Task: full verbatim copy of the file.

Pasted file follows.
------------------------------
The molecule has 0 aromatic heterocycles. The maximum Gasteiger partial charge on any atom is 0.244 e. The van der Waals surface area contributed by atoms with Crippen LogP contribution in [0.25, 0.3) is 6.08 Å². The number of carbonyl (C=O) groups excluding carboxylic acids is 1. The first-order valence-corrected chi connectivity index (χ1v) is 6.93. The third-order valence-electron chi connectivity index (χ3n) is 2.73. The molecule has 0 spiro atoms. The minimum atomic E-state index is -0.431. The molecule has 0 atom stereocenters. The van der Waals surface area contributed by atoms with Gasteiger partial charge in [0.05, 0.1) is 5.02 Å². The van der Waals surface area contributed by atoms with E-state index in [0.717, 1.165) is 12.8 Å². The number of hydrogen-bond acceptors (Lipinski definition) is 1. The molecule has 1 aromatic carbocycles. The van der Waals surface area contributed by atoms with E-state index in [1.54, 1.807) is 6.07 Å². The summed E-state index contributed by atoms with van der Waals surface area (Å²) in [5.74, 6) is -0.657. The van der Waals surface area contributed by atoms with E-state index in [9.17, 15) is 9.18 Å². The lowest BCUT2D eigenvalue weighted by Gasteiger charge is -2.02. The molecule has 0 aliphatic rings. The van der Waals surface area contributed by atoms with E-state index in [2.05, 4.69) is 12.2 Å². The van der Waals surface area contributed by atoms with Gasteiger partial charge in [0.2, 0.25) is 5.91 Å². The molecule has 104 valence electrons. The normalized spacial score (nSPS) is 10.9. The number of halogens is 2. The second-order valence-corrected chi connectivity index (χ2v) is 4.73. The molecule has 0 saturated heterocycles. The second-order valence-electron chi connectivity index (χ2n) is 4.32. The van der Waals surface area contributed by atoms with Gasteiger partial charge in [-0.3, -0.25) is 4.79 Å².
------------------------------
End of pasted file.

The molecule has 0 aromatic heterocycles. The maximum Gasteiger partial charge on any atom is 0.244 e. The van der Waals surface area contributed by atoms with Crippen LogP contribution in [0.25, 0.3) is 6.08 Å². The number of carbonyl (C=O) groups excluding carboxylic acids is 1. The first-order valence-corrected chi connectivity index (χ1v) is 6.93. The third-order valence-electron chi connectivity index (χ3n) is 2.73. The molecule has 0 spiro atoms. The minimum atomic E-state index is -0.431. The molecule has 0 atom stereocenters. The van der Waals surface area contributed by atoms with Gasteiger partial charge in [0.05, 0.1) is 5.02 Å². The van der Waals surface area contributed by atoms with E-state index in [0.717, 1.165) is 12.8 Å². The number of hydrogen-bond acceptors (Lipinski definition) is 1. The molecule has 1 aromatic carbocycles. The van der Waals surface area contributed by atoms with E-state index in [1.54, 1.807) is 6.07 Å². The summed E-state index contributed by atoms with van der Waals surface area (Å²) in [5.74, 6) is -0.657. The van der Waals surface area contributed by atoms with E-state index in [9.17, 15) is 9.18 Å². The lowest BCUT2D eigenvalue weighted by Gasteiger charge is -2.02. The molecule has 0 aliphatic rings. The van der Waals surface area contributed by atoms with E-state index in [2.05, 4.69) is 12.2 Å². The van der Waals surface area contributed by atoms with Gasteiger partial charge in [0.2, 0.25) is 5.91 Å². The molecule has 104 valence electrons. The normalized spacial score (nSPS) is 10.9. The number of halogens is 2. The second-order valence-corrected chi connectivity index (χ2v) is 4.73. The molecule has 0 saturated heterocycles. The second-order valence-electron chi connectivity index (χ2n) is 4.32. The van der Waals surface area contributed by atoms with Gasteiger partial charge in [-0.3, -0.25) is 4.79 Å².